Theus, Jeremiah, c.1719-1744, American portrait painter, b. Switzerland. He emigrated to South Carolina as a child. By 1740, according to newspaper notices, he was painting portraits and teaching art in Charleston. His portraits were good likenesses. The Brooklyn Museum has a portrait of Elizabeth Rothmaler.

See study by M. Middleton (1953).

Dummer, Jeremiah, 1645-1718, early American silversmith and engraver, b. Newbury, Mass. He was apprenticed (1659) to John Hull and set up as a silversmith in Boston c.1666. He held several public offices, was known as a merchant, and engraved plates for currency (in 1710 he printed the first paper money in Connecticut). He may have painted the portraits of himself and his wife and of John Coney, silversmith, and his wife; these bear his inscription. Dummer's silverwork mark is ID enclosed over a fleur-de-lis in a heart or occasionally ID in a rectangle. He is represented in the collections of colonial silver of the Museum of Fine Arts, Boston, and the Metropolitan Museum.

See H. F. Clarke and H. W. Foote, Jeremiah Dummer, Colonial Craftsman and Merchant (1935).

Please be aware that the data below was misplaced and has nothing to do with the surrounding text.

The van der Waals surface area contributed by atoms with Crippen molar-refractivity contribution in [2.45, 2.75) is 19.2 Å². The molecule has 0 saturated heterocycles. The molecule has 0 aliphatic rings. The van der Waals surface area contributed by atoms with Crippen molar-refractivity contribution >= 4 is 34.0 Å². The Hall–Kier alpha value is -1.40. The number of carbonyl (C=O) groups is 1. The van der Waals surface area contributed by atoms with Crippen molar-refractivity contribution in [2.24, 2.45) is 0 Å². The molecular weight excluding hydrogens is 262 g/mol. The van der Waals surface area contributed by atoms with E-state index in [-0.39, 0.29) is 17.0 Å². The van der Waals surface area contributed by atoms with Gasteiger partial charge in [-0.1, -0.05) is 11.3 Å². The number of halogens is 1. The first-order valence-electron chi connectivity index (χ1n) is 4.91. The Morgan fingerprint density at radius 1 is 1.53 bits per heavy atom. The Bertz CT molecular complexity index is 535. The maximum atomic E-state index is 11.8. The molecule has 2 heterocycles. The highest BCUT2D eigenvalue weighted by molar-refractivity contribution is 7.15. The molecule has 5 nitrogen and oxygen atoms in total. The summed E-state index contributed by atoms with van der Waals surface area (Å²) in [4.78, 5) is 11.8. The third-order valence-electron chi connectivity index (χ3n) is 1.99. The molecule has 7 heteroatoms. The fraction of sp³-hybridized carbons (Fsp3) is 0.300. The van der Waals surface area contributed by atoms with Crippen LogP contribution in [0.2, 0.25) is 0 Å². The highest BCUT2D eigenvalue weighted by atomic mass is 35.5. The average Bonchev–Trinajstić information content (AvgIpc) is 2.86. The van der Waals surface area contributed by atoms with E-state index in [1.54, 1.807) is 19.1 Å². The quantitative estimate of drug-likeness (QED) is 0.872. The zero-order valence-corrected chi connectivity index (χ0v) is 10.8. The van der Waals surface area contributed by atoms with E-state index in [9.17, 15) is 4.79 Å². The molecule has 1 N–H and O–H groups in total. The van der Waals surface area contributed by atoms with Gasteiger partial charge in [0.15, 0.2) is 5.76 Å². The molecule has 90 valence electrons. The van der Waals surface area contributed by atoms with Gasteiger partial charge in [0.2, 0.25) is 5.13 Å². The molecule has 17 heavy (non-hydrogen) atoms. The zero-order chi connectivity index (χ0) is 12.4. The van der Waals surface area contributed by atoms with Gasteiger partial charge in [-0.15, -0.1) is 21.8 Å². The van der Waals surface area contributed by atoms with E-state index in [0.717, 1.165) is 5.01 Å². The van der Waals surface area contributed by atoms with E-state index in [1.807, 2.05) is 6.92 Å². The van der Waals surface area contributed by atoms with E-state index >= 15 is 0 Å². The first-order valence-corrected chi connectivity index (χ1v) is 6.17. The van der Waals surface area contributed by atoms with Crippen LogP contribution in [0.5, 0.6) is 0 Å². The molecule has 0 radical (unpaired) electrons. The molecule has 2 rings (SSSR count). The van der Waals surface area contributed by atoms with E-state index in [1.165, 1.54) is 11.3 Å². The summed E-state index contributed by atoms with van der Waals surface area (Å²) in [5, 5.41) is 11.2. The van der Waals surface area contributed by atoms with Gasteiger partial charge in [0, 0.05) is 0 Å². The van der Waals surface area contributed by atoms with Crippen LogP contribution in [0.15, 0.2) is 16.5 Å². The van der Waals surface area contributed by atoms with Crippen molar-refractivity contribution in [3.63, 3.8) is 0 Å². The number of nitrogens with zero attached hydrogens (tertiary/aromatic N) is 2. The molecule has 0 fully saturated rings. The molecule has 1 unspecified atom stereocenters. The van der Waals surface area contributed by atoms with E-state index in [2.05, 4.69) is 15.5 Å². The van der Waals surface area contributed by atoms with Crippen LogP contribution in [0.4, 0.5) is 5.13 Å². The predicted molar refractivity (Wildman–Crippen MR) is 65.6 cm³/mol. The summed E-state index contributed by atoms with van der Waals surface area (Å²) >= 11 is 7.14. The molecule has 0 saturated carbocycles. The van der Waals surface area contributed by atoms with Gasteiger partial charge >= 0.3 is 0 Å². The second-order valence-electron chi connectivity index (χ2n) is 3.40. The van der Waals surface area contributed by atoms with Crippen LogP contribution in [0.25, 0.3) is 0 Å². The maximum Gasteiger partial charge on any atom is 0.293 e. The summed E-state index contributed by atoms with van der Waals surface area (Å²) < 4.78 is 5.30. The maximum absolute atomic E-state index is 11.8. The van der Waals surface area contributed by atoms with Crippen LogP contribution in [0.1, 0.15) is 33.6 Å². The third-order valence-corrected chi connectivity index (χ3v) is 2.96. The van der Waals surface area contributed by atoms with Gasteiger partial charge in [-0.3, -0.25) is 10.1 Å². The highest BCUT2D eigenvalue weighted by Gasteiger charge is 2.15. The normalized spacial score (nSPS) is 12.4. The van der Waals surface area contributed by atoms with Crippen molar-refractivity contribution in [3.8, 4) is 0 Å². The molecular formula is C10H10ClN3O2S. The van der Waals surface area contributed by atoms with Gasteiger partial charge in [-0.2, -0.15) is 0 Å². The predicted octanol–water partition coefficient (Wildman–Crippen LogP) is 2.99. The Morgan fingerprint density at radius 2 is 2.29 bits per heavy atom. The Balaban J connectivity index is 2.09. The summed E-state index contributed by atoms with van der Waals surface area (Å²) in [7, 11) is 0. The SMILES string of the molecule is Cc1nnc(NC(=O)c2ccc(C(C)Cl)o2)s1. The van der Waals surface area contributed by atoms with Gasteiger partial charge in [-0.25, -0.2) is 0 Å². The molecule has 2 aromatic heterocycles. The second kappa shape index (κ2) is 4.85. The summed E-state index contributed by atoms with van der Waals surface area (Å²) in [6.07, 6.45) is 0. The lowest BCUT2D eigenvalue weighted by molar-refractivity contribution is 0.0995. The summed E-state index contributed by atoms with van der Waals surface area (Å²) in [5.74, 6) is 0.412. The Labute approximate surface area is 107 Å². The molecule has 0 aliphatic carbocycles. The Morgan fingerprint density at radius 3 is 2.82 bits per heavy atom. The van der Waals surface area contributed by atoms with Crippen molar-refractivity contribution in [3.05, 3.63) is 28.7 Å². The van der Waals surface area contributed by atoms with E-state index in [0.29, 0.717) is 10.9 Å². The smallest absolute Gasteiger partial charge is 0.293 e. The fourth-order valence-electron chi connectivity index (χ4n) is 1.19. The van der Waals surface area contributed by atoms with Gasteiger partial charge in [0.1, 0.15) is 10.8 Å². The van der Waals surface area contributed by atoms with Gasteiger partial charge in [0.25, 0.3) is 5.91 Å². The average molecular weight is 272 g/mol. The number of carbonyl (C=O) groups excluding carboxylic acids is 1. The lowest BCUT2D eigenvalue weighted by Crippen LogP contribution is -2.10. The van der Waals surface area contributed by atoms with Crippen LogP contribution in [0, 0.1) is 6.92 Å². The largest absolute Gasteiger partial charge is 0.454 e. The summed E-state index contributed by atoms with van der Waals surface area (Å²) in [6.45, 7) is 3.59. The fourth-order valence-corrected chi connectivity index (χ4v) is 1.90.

Dummer, Jeremiah, c.1680-1739, colonial agent for Massachusetts and Connecticut, b. Boston; son of Jeremiah Dummer (1645-1718). He saw little opportunity for business in Boston and settled in England, where he became a prosperous lawyer. He became the agent in England of Massachusetts (1710) and of Connecticut (1712). Dummer helped persuade Elihu Yale, a wealthy English merchant, to donate books and valuable goods to the Collegiate School of Connecticut—which was renamed (1718) Yale College. Dummer himself collected nearly 1,000 books, which were sent to this institution. His most important service for the colonies was his well-reasoned Defence of the New England Charters (1721), written to answer the attacks in Parliament. Because Dummer recommended and supported the appointment of the unpopular Samuel Shute as governor of Massachusetts, he was dismissed as colonial agent in 1721 by the Massachusetts General Court and in 1730 by Connecticut.

Jeremiah ; Septuagint Greek: Ἰερεμίας) was one of the 'greater prophets' of the Hebrew Bible. He was the son of Hilkiah, a priest of Anathoth.

His writings are collected in the Book of Jeremiah and, according to tradition, the Book of Lamentations. Jeremiah is also famous as "the broken-hearted prophet" (who wrote or dictated a "broken-hearted book", which has been difficult for scholars to put into chronological order), whose heart-rending life, and true prophecies of dire warning went largely unheeded by the people of Israel. God told Jeremiah, "You will go to them; but for their part, they will not listen to you".

Biblical narrative